Only somewhat jokingly I’ve said that most stewardship programs are like fancy forms of clergy whining. It’s only somewhat because the most common refrain that you hear when you look at what other pastors say about stewardship is that the people in the pews aren’t giving enough, and if they would just give then we wouldn’t be having any problems. I should also note that this is one of the times when clergy will make a clear distinction between “us” and “them.” Somehow, this doesn’t sound right to me.
One of the first points that I made, and will continue to make, is that
Now the typical response of clergy (and many church leaders), to me sounds like a pipe dream, but it’s one that is based on a very real fear. That fear is that the church won’t be able to stay open. Even though we didn’t like to admit it, we’ve known for a long time that the church was failing. That’s reality. But that’s not just true for us in the church though. Organizations that traditionally depend on folks giving time and money have all been having trouble.
As churches, we’ve been able to hold on longer than most because we’ve enjoyed a much more secure place in society. But, because of that, we’ve also been the most reluctant to change. What has been found is that you can’t rely on your place, and who you are, to get people to give. Instead you’ve got to show that what you’re doing is worth their gift.
Have you ever wondered why, when you give to a nonprofit, charity, civic organization, political organization, or others, that all of a sudden you get all sorts of information from them? Whether its mailings, emails, requests for more donations, stories from people that have been helped, and so on and so forth? Its not all about getting more money from you. In fact a large part of it is to show folks who have given just what it is that their gifts have gone for–that their gifts have helped.
We give to other organizations because we have hope for what they will accomplish. We believe in what they’re doing. Which is a very familiar story to what we talked about last week. The Wise Men came to see Jesus, not out of faith, but out of hope for who he would become. They gave gifts because they believed in the possibilities that were coming with this child. They believed in what this child could do, and they wanted to support those possibilities.
Like at the end of our reading in Romans vs. 17
Don’t pay back anyone for their evil actions with evil actions, but show respect for what everyone else believes is good
Now, you have to remember though, that I grew up as a part of the generation that had background music for everything. We were the ones who had walkmans, and portable CD players, and then ipods. We’ve gone from tapes, to cd’s, to mp3’s, and ironically enough vinyl is even making a comeback. So, that being said, when I hear the word respect, there’s only one thing that it can mean.
Yeah, I can’t help it. For the different things that go on in my life, I’ve probably got a song going in the back of my head. But if you’re going to have respect for something, then you’ve got to know what that something is.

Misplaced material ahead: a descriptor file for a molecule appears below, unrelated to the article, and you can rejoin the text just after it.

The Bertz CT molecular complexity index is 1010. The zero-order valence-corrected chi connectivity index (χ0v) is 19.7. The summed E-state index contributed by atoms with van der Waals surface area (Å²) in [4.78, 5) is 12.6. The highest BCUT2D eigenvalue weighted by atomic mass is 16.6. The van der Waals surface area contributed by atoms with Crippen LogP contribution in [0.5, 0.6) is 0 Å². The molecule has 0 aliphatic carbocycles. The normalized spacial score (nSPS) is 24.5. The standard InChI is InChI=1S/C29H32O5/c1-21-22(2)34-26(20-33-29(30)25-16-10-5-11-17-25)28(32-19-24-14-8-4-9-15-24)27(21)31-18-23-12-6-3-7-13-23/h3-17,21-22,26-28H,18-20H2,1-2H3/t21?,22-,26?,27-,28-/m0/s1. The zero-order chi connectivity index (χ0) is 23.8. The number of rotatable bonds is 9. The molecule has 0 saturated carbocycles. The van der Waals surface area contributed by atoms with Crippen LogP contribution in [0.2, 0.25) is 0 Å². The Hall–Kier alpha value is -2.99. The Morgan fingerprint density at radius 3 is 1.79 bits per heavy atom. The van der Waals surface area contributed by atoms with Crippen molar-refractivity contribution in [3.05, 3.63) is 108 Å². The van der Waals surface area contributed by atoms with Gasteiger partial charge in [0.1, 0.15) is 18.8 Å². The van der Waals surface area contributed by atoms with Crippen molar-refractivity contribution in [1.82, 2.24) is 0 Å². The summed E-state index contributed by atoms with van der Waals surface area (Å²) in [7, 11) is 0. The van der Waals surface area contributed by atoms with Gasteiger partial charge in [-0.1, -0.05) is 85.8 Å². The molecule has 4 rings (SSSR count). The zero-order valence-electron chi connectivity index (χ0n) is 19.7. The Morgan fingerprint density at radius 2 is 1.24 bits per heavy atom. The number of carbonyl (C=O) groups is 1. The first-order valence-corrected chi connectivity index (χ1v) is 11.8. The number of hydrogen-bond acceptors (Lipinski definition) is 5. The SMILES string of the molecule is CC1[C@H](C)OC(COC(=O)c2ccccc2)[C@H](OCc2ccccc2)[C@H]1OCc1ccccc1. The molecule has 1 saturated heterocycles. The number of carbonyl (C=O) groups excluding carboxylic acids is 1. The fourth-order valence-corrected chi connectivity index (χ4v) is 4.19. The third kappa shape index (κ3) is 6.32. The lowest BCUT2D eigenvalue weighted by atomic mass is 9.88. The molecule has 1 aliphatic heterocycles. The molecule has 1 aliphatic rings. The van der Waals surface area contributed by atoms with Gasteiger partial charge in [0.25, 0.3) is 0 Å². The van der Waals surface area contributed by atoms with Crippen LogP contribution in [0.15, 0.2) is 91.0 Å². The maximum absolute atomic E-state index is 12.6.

Or, if we go back to vs. 17, and we have respect for what everyone else believes is good, then we’ve got to know what it is. That means we have to be able to find out what it is, we have to understand the folks who are around us a lot more.
At one point in time, folks knew what it meant to give money to a church, and to support what it did, but those times are gone. In fact, in a lot of ways we’ve managed to do just the opposite of what we wanted to do.
So the next part of what we have to do is to, if we are going to be good stewards is help to build that respect. That’s the tricky part. In doing that, we have to go back to those four important things.
- Who God is
- How we’re saved
- How we live
- Our Mission
Part of who God is, is the way we do worship. We’re working on that, and its getting better. But that’s something we’ll continue to work on. Part of knowing how we’re saved is to work in better understanding that, and we can only do that through studying. I’ve got a couple of ideas for that, and we’ll be figuring out times to do studies over the next couple of months.
The last two have a lot of overlap. A lot of how we live is tied up in how we enact our mission. In the next session we’ll talk more about how we live and ways of doing it better.
But for our mission, I want us to focus on a couple of things. Being active in missions doesn’t just help others that could use a helping hand, but is also one of the most direct, and easiest ways that others can see what we do, and provide an entrance point for us to share the good news.
So, what I’d like to see us do is focus on two things. One being to find a hands on mission. This is something where you can get your hands dirty, so to speak. You should be able to directly interact with others. The other is a place that you can donate. You can donate a number of different things, but it should be for something that isn’t local, but reaches out farther away from you.
In the end, we go back to the beginning part of our reading out of Romans.We all have different gifts, but they can all work together, and towards the good things in the world, and they help all of us to see just what this good news, which leads to the respect that we are trying to get set up.
Our goal comes at the end of the Hebrews passage
24Let’s also think about how to motivate each other to show love and to do good works. 25Don’t stop meeting together with other believers, which some people have gotten into the habit of doing. Instead, encourage each other, especially as you see the day drawing near.
We come together, together we work, together we share the Good News, together we can change the world, if only we try.